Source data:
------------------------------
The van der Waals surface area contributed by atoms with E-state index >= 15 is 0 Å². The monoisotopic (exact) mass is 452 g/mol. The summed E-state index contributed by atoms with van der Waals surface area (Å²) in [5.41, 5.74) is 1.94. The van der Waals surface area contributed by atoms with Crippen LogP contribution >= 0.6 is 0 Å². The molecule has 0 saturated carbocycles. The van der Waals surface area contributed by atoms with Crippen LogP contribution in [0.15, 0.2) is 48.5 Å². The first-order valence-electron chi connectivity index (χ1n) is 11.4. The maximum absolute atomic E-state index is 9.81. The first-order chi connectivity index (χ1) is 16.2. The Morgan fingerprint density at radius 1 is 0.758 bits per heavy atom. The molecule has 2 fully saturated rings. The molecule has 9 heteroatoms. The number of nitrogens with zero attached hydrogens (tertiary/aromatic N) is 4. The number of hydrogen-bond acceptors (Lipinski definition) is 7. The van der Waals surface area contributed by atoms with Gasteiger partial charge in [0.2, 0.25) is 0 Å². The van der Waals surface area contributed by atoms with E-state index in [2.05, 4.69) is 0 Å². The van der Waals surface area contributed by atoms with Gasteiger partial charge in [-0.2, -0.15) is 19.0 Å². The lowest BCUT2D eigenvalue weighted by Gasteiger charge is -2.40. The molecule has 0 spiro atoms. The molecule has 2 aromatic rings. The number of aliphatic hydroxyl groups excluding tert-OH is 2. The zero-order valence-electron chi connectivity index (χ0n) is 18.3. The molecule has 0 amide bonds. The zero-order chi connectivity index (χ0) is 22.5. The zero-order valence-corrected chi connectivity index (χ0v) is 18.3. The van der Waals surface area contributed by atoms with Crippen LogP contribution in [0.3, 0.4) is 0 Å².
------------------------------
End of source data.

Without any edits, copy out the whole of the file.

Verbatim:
The van der Waals surface area contributed by atoms with E-state index >= 15 is 0 Å². The monoisotopic (exact) mass is 452 g/mol. The summed E-state index contributed by atoms with van der Waals surface area (Å²) in [5.41, 5.74) is 1.94. The van der Waals surface area contributed by atoms with Crippen LogP contribution >= 0.6 is 0 Å². The molecule has 0 saturated carbocycles. The van der Waals surface area contributed by atoms with Crippen LogP contribution in [0.15, 0.2) is 48.5 Å². The first-order valence-electron chi connectivity index (χ1n) is 11.4. The maximum absolute atomic E-state index is 9.81. The first-order chi connectivity index (χ1) is 16.2. The Morgan fingerprint density at radius 1 is 0.758 bits per heavy atom. The molecule has 2 fully saturated rings. The molecule has 9 heteroatoms. The number of nitrogens with zero attached hydrogens (tertiary/aromatic N) is 4. The number of hydrogen-bond acceptors (Lipinski definition) is 7. The van der Waals surface area contributed by atoms with Gasteiger partial charge in [0.2, 0.25) is 0 Å². The van der Waals surface area contributed by atoms with E-state index in [2.05, 4.69) is 0 Å². The van der Waals surface area contributed by atoms with Gasteiger partial charge in [-0.2, -0.15) is 19.0 Å². The lowest BCUT2D eigenvalue weighted by Gasteiger charge is -2.40. The molecule has 0 spiro atoms. The molecule has 2 aromatic rings. The number of aliphatic hydroxyl groups excluding tert-OH is 2. The zero-order valence-electron chi connectivity index (χ0n) is 18.3. The molecule has 0 amide bonds. The zero-order chi connectivity index (χ0) is 22.5. The zero-order valence-corrected chi connectivity index (χ0v) is 18.3. The van der Waals surface area contributed by atoms with Crippen LogP contribution in [0.3, 0.4) is 0 Å².